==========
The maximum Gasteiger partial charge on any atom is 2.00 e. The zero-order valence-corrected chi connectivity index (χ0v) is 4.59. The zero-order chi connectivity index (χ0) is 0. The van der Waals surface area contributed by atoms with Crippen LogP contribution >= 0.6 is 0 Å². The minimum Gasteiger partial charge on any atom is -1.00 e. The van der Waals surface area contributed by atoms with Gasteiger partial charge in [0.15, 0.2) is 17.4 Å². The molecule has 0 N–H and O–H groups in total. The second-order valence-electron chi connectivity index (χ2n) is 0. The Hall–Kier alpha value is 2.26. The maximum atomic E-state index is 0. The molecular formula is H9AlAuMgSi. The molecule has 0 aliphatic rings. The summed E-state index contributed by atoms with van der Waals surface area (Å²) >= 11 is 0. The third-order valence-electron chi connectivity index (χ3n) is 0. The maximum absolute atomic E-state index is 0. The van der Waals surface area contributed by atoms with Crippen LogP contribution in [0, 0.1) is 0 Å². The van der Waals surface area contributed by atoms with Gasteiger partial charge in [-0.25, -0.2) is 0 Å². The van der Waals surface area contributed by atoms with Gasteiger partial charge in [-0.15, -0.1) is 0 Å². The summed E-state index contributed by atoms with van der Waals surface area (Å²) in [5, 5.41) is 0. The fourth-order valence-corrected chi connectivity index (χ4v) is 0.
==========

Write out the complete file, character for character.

The maximum Gasteiger partial charge on any atom is 2.00 e. The zero-order valence-corrected chi connectivity index (χ0v) is 4.59. The zero-order chi connectivity index (χ0) is 0. The van der Waals surface area contributed by atoms with Crippen LogP contribution >= 0.6 is 0 Å². The minimum Gasteiger partial charge on any atom is -1.00 e. The van der Waals surface area contributed by atoms with Gasteiger partial charge in [0.15, 0.2) is 17.4 Å². The molecule has 0 N–H and O–H groups in total. The second-order valence-electron chi connectivity index (χ2n) is 0. The Hall–Kier alpha value is 2.26. The maximum atomic E-state index is 0. The molecular formula is H9AlAuMgSi. The molecule has 0 aliphatic rings. The summed E-state index contributed by atoms with van der Waals surface area (Å²) >= 11 is 0. The third-order valence-electron chi connectivity index (χ3n) is 0. The maximum absolute atomic E-state index is 0. The van der Waals surface area contributed by atoms with Crippen LogP contribution in [0, 0.1) is 0 Å². The van der Waals surface area contributed by atoms with Gasteiger partial charge in [-0.25, -0.2) is 0 Å². The van der Waals surface area contributed by atoms with Gasteiger partial charge in [-0.15, -0.1) is 0 Å². The summed E-state index contributed by atoms with van der Waals surface area (Å²) in [5, 5.41) is 0. The fourth-order valence-corrected chi connectivity index (χ4v) is 0.